Cassini Probe, courtesy: nasa.gov
Astronomers suggest that tidal tugs from Saturn likely explain the mysterious geysers blasting off of one of the planet's small moons.
The moon, Enceladus, was discovered to be releasing plumes of water vapor from its south pole in 2005. Observations made in a fly-by made by the international Cassini spacecraft revealed that the plumes emerged from four "tiger stripe" fissures on the south pole of the moon.
Debate ensued over whether the small moon, only about 310 miles wide, hosts a hidden ocean under its icy crust and where the energy originated that powered the plumes. One argument focused on whether gravitational tidal forces alone (or else radioactivity in the moon's core) could explain the plumes.
In the journal Nature, a planetary science team led by Cornell's Matthew Hedman reports the plumes appear several times brighter, and thus bigger, than normal when Enceladus is farthest from Saturn on its elongated orbit around the planet. That seems to confirm that the tidal tugs of Saturn, the second-largest planet in the solar system, power the plumes. "More material therefore seems to be escaping from beneath Enceladus' surface at times when geophysical models predict its fissures should be under tension and therefore may be wider open," they conclude.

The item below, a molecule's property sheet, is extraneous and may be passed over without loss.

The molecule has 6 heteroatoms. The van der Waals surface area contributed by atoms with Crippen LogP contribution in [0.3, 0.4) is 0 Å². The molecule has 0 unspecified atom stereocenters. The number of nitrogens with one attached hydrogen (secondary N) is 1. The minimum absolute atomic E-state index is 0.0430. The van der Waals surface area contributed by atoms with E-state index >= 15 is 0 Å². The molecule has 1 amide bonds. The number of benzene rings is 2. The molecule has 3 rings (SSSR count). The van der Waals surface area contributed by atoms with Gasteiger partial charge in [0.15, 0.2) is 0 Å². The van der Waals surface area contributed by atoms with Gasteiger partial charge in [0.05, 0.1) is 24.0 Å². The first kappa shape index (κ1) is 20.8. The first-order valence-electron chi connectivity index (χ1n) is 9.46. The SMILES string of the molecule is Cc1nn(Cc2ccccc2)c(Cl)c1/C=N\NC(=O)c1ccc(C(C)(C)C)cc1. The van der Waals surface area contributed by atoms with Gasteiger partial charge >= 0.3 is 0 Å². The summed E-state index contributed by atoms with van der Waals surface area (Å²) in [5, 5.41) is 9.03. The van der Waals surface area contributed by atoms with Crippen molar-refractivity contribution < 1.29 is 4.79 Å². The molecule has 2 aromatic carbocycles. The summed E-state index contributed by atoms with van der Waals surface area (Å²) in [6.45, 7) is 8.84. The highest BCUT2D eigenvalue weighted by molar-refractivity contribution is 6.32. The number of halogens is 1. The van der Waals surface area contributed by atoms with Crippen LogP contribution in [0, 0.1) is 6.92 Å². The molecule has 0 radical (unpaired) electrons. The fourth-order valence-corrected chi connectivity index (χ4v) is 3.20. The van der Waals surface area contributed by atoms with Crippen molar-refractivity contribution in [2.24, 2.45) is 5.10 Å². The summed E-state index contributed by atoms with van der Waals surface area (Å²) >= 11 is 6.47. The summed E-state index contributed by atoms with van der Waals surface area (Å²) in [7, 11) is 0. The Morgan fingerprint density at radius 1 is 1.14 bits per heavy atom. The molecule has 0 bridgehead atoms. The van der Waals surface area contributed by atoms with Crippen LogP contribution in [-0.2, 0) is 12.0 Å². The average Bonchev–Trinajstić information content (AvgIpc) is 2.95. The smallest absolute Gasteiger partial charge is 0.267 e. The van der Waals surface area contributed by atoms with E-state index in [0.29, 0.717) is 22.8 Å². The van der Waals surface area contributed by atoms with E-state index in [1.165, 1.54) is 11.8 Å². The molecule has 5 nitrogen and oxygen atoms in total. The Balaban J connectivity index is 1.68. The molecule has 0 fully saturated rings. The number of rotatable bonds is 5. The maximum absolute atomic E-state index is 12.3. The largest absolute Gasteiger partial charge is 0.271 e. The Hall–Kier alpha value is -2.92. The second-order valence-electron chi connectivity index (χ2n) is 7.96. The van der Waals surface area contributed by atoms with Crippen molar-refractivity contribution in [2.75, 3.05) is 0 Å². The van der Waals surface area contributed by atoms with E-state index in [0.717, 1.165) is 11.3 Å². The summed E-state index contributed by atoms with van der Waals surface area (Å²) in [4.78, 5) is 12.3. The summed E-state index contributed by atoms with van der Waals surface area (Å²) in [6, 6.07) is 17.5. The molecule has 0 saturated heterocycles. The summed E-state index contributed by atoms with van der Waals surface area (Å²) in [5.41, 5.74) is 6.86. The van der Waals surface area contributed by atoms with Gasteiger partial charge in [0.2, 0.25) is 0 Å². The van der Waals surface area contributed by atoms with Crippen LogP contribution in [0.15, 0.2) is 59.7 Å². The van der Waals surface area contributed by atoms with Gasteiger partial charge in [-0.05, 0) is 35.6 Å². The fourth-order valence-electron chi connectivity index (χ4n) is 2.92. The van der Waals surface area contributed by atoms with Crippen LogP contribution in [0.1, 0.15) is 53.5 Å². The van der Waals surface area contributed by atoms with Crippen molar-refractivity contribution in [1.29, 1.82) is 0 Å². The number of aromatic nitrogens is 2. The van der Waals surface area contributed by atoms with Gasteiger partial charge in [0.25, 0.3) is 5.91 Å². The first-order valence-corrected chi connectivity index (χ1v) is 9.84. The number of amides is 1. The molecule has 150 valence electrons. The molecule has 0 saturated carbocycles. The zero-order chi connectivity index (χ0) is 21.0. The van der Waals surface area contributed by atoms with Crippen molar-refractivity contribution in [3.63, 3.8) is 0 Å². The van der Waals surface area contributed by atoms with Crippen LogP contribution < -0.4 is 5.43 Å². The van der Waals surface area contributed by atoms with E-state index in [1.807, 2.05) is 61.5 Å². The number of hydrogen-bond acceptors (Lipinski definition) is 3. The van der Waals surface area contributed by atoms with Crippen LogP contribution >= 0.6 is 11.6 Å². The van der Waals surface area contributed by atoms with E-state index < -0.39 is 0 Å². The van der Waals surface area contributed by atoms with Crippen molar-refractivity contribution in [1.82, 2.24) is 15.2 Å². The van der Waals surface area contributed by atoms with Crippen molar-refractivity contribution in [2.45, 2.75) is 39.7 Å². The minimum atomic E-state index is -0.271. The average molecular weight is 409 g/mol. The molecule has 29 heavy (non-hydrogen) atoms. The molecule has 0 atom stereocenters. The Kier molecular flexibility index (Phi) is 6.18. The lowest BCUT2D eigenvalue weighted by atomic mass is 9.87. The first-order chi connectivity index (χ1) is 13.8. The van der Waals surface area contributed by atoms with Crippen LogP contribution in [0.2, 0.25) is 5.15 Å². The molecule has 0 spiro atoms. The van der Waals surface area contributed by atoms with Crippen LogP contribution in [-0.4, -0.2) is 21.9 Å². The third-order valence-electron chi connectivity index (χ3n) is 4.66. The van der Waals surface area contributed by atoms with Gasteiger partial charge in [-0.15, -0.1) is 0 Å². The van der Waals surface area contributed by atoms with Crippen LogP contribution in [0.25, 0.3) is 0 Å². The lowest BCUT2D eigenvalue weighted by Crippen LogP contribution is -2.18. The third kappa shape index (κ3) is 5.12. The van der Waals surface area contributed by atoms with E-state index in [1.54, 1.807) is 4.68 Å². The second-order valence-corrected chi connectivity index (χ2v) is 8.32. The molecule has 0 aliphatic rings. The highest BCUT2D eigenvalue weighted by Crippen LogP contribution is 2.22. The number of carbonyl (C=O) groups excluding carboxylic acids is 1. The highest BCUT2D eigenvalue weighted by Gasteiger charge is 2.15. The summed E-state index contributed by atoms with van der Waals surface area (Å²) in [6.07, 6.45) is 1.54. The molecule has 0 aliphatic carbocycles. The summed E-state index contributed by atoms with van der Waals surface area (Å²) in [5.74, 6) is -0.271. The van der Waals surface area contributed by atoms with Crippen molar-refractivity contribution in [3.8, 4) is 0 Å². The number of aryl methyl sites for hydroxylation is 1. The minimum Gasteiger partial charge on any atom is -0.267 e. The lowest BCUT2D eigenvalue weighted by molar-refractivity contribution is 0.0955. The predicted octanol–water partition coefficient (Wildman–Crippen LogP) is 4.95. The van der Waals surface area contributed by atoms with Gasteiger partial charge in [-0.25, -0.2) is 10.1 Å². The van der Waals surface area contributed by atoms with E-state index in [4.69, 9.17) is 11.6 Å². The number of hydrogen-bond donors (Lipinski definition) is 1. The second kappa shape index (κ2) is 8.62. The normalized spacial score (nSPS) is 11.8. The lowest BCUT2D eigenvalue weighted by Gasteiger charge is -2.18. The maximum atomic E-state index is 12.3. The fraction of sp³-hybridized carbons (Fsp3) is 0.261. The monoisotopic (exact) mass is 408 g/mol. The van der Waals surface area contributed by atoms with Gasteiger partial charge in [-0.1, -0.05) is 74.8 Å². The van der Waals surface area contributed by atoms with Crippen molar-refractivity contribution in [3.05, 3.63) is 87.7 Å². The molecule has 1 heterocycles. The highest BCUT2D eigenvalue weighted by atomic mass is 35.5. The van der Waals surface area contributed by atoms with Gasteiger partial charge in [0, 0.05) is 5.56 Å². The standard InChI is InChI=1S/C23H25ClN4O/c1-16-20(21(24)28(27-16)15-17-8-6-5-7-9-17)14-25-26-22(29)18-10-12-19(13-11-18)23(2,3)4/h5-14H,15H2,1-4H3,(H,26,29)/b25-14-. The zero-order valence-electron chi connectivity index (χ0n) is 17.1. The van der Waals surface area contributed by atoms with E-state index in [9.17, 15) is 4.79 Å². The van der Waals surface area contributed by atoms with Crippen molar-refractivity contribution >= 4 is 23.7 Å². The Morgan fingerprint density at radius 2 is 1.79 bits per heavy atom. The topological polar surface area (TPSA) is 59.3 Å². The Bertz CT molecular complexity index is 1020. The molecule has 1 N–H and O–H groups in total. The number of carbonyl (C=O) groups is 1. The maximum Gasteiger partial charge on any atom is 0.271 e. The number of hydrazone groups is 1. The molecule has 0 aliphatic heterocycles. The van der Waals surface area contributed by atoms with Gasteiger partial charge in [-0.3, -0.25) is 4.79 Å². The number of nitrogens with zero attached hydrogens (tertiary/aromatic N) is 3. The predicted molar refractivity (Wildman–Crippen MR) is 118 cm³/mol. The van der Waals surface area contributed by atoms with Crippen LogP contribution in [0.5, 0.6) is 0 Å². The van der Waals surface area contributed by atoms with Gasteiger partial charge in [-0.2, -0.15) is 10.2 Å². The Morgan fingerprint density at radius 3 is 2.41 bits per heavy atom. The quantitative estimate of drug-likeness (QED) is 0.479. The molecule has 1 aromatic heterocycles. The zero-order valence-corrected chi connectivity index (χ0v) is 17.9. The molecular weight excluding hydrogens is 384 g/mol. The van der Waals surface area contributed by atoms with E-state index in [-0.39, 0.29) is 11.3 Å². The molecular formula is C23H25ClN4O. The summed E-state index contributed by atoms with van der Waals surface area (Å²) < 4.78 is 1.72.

You might suppose that Saturn's gravitational pull on Enceladus would be at its weakest when it is farthest away from the planet, but that is exactly the point in time where the tidal stress on the icy moon are greatest, the study says.
Essentially, at that far point in the moon's orbit, the ringed world's gravitational pull reels Enceladus back onto its closer orbital track around the planet, raising a tidal effect on the icy crust of Enceladus that might crease open crevices.
The evidence all points to a southern sea or lake under the crust of the moon, which vents from the tiger stripes when Saturn's gravity pulls them wider open. Astronomers are particularly interested in the plumes because they contain traces of complex organic, or carbon, chemistry thought to be one of the necessary ingredients for life on other worlds.
"Enceladus is thus one of the few places beyond Earth where we can watch geology happen in real time," says planetary scientist John Spencer of the Southwest Research Institute in Boulder, Colo., in a commentary accompanying the study. "The likely presence of liquid water and complex organic chemistry makes Enceladus especially intriguing as a potential habitat for extraterrestrial life, providing additional motivation for investigating its interior."
Dan Vergano @dvergano, USA TODAY